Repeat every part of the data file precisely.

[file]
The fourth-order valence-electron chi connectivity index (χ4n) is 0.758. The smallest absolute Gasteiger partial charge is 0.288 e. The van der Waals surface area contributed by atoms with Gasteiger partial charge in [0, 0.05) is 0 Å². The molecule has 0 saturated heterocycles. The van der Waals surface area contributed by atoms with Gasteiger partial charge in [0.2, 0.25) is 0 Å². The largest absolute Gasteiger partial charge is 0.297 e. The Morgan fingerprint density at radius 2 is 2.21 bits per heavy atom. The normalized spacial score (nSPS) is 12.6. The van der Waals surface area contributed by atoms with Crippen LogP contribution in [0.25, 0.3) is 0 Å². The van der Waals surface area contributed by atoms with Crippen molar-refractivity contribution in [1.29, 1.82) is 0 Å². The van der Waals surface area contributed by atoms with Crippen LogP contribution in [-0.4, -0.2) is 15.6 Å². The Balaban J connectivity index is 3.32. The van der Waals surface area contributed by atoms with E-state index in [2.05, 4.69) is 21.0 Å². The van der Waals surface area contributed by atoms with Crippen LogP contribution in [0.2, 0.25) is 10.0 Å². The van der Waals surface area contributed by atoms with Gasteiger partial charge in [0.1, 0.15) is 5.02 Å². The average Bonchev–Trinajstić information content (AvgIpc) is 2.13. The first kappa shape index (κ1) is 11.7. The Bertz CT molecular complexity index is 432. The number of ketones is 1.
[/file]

The fourth-order valence-electron chi connectivity index (χ4n) is 0.758. The smallest absolute Gasteiger partial charge is 0.288 e. The van der Waals surface area contributed by atoms with Gasteiger partial charge in [0, 0.05) is 0 Å². The molecule has 0 saturated heterocycles. The van der Waals surface area contributed by atoms with Gasteiger partial charge in [0.2, 0.25) is 0 Å². The largest absolute Gasteiger partial charge is 0.297 e. The Morgan fingerprint density at radius 2 is 2.21 bits per heavy atom. The normalized spacial score (nSPS) is 12.6. The van der Waals surface area contributed by atoms with Crippen LogP contribution in [0.25, 0.3) is 0 Å². The van der Waals surface area contributed by atoms with Crippen molar-refractivity contribution in [1.29, 1.82) is 0 Å². The van der Waals surface area contributed by atoms with Crippen LogP contribution in [-0.4, -0.2) is 15.6 Å². The Balaban J connectivity index is 3.32. The van der Waals surface area contributed by atoms with E-state index in [2.05, 4.69) is 21.0 Å². The van der Waals surface area contributed by atoms with Crippen LogP contribution in [0.2, 0.25) is 10.0 Å². The van der Waals surface area contributed by atoms with Gasteiger partial charge in [0.1, 0.15) is 5.02 Å². The average Bonchev–Trinajstić information content (AvgIpc) is 2.13. The first kappa shape index (κ1) is 11.7. The Bertz CT molecular complexity index is 432. The number of ketones is 1.